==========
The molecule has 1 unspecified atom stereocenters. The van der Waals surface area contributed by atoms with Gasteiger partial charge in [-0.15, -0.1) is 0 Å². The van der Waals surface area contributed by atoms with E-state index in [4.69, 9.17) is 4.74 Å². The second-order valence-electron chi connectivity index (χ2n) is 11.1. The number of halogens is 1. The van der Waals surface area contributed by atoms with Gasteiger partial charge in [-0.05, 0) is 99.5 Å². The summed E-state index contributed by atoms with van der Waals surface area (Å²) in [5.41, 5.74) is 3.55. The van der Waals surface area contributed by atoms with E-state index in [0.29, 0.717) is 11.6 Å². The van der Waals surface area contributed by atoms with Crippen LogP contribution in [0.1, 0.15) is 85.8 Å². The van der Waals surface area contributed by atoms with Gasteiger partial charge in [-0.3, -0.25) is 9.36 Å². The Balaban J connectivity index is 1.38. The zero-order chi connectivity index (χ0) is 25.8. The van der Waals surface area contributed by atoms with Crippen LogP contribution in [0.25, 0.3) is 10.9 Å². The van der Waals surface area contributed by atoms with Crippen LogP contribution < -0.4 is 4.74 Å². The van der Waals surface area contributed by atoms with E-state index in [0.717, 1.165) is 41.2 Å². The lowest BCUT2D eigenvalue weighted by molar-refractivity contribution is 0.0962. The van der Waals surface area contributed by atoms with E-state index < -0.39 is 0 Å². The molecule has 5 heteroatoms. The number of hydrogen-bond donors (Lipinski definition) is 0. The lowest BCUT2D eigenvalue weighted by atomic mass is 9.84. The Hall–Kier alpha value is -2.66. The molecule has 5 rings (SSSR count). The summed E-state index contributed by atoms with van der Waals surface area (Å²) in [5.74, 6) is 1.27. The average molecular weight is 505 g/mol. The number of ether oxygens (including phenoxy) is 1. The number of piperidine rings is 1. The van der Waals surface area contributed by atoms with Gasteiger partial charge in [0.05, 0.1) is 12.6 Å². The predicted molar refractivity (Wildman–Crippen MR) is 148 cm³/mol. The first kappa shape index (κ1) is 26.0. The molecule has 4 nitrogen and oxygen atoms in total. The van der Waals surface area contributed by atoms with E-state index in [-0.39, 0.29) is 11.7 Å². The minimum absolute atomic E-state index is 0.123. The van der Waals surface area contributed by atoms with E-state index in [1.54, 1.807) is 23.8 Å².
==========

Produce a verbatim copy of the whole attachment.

The molecule has 1 unspecified atom stereocenters. The van der Waals surface area contributed by atoms with Gasteiger partial charge in [-0.15, -0.1) is 0 Å². The van der Waals surface area contributed by atoms with E-state index in [4.69, 9.17) is 4.74 Å². The second-order valence-electron chi connectivity index (χ2n) is 11.1. The number of halogens is 1. The van der Waals surface area contributed by atoms with Gasteiger partial charge in [-0.05, 0) is 99.5 Å². The summed E-state index contributed by atoms with van der Waals surface area (Å²) in [5.41, 5.74) is 3.55. The van der Waals surface area contributed by atoms with E-state index in [0.29, 0.717) is 11.6 Å². The van der Waals surface area contributed by atoms with Crippen LogP contribution in [0.1, 0.15) is 85.8 Å². The van der Waals surface area contributed by atoms with Gasteiger partial charge in [-0.3, -0.25) is 9.36 Å². The Balaban J connectivity index is 1.38. The zero-order chi connectivity index (χ0) is 25.8. The van der Waals surface area contributed by atoms with Crippen LogP contribution in [0.25, 0.3) is 10.9 Å². The van der Waals surface area contributed by atoms with Crippen LogP contribution < -0.4 is 4.74 Å². The van der Waals surface area contributed by atoms with E-state index in [0.717, 1.165) is 41.2 Å². The lowest BCUT2D eigenvalue weighted by molar-refractivity contribution is 0.0962. The van der Waals surface area contributed by atoms with E-state index < -0.39 is 0 Å². The molecule has 5 heteroatoms. The number of hydrogen-bond donors (Lipinski definition) is 0. The lowest BCUT2D eigenvalue weighted by atomic mass is 9.84. The Hall–Kier alpha value is -2.66. The molecule has 5 rings (SSSR count). The summed E-state index contributed by atoms with van der Waals surface area (Å²) in [5.74, 6) is 1.27. The average molecular weight is 505 g/mol. The number of ether oxygens (including phenoxy) is 1. The number of piperidine rings is 1. The van der Waals surface area contributed by atoms with Gasteiger partial charge in [0.05, 0.1) is 12.6 Å². The predicted molar refractivity (Wildman–Crippen MR) is 148 cm³/mol. The first kappa shape index (κ1) is 26.0. The molecule has 4 nitrogen and oxygen atoms in total. The van der Waals surface area contributed by atoms with E-state index in [-0.39, 0.29) is 11.7 Å². The minimum absolute atomic E-state index is 0.123. The van der Waals surface area contributed by atoms with E-state index in [1.54, 1.807) is 23.8 Å².